I planned to just ditch her out there, ya know.
Leave her in the snow to think about what she’d done. For how she’d embarrassed me. How she’d wronged me. How she’d CHEATED.
I didn’t want to confront her. Didn’t expect her to confess. I was just going to leave her in the freezing cold.
But, as you know, things sort of escalated from there.
I’d never been to Green Peak in winter before then, only summer and spring. Everyone went there though; Rec stuff throughout the week, families on weekend days, couples on weekend nights. But in January, hardly anyone ever went. White Peak is what they called it in January, because of the snow. And there was so much of it. The drive was a twenty-mile trek through woods and a ten-mile hike up and around the edge of a mountain. The park was at the top, hence the peak. I was used to the drive, but I was not prepared for the ice.
I played it cool, didn’t say a word, and pretended that everything was okay. I was never a good liar though. By the time we hit the mountain, I think she was on to me. The story of her and her sister fighting with their cousins at a family reunion stopped out of nowhere and she began with the small talk. She sucked at small talk.
But, I listened, and nodded, and responded with some small talk of my own. Didn’t take but five minutes on the mountain to realize that I was slowly losing control of the vehicle. The small talk stopped. The car slid one way, then the other, sort of kissed the mountain’s hip before it rubbed against the railing that separated the mountain road from death. Finally, the car slowed and I regained control of the wheel.
We laughed about it, after we shat our pants of course. She told me to slow down, I fucking told myself that too.
Oops, can I say fuck here? I’m sorry.
So, yeah, close freaking call. But not enough for me to stop, so I kept on. Slower of course.
I’d never driven over snow before, especially ice. My car didn’t have four-wheel drive and I didn’t have chains. And thinking about it now, I vaguely remember a sign at the bottom of the mountain that said something about caution. But that’s now. Then, I was stuck on that revenge course.
I drove slowly but as we climbed, the road steepened. And when I pushed on the gas pedal, I lost control again, forever. The car slid backwards, smashed into the mountain side, rammed through the railing and we went over.
I tell you, I hated everything about that car until then. A hand-me-down from my older sister; a yellow slug-bug. The color, the size, the horrible sound it made when it fought to the top of the peak, it was all-around trash, that thing. But it was my only car. And if other options were available to me, I’d much rather kick the thing off the cliff than drive another second in it. But this small car, this beautiful bug, it saved our lives.
We went over the cliff and a tree branch caught the bumper. We were dangling over hundreds of feet of free air.
Between the both of us, we sat still, kept quiet. Must’ve been two—maybe three minutes before either of us even looked at each other.
Too scared to cry. Too stiff to move.
When a small piece of the branch snapped and we dropped a few feet, we both screamed out the eff word. Don’t know about her, but everything else left my mind. We had to get out of the car to climb up the branch if we were to go on living.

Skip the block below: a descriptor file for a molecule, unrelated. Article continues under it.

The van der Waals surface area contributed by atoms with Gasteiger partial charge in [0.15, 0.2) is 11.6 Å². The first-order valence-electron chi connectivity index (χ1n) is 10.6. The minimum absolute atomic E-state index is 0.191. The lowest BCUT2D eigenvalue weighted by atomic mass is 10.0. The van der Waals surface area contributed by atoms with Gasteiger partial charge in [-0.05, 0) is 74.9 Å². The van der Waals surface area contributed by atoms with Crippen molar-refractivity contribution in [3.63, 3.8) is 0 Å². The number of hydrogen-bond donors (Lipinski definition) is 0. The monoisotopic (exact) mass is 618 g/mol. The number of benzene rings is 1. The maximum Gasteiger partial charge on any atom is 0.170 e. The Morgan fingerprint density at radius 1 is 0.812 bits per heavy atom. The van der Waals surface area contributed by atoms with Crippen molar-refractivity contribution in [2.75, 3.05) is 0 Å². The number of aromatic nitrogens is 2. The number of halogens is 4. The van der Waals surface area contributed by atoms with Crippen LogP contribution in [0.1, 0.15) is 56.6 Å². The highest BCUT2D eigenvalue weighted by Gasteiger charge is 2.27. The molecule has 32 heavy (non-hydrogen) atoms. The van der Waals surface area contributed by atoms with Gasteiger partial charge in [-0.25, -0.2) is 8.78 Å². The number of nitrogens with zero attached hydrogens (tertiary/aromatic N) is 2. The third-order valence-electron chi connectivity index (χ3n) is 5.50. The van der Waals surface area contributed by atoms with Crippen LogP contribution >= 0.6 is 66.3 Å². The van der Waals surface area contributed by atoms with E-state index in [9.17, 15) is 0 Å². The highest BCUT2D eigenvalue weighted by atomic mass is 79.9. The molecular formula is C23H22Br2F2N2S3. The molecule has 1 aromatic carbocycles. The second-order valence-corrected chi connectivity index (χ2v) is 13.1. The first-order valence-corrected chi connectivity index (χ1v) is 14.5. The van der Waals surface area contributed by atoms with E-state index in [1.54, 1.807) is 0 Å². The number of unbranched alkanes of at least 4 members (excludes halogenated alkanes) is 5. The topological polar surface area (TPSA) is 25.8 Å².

Thankfully her window was already rolled down. “Okay, we have to stay calm, alright? Best thing we need to do is relax.” Pretty sure I was the one freaking out most. “As slow as you can, climb out the window and grab that branch right there. I’m right behind you.”
She climbed out and crawled up the hood to the branch and successfully hung on to it.
I was a bit clumsier than she was. Think I tripped over the gear shift and the car shook a little. She called me dumbass. I agreed. But I moved on, out the window, up the front of the car and next to her.
“What now?” she asked me.
Side by side, we stood on the bumper that clung to the vines of the branch.
The branch was big but too narrow for both of us to fit. The plan was for me to boost her up so she could sit on the branch, then from her feet, jump and grab a piece of the broken railing so she could pull herself to freedom. Then I’d go next.
No time to ponder on it though or think of any other ways, whatever sound we heard coming from the car and the branch didn’t sound pleasant. So, I gave her a boost and she pulled herself up and sat on the branch.
When she stood and nothing happened, I knew we would make it.
But then she jumped. The car moved violently. So much, I almost slipped off, but I kept hold.
“I almost caught it,” she said about the railing. “Should I keep going? The car might drop.”
The car was gonna fall, and she was speeding up the process. But she was right there, almost had it. I cheered her on. “No, it’s stuck pretty good on this branch. We’re fine.” Lies. “You got this.”
And she jumped and caught it.
But the car dropped, my grip failed, and that’s how I ended up Here.
Quite a surprise, really, but I won’t complain.
Just tell me she made it off that mountain. Tell me she’s okay.
copyright © M. Sydnor Jr.
As with most of my short stories, they come from personal experience, and this one is no exception. Although, I am still kicking, I foolishly drove through a snowstorm in a regular ass vehicle and almost slid off a cliff, but a fence saved my life. I love the snow, but I haaaaate driving in the snow.
The goal was to hit exactly 1k words with this short story. But after a quick edit, I think I may be a few words short or over. Anyways, I hope enjoyed reading this as much as I did writing.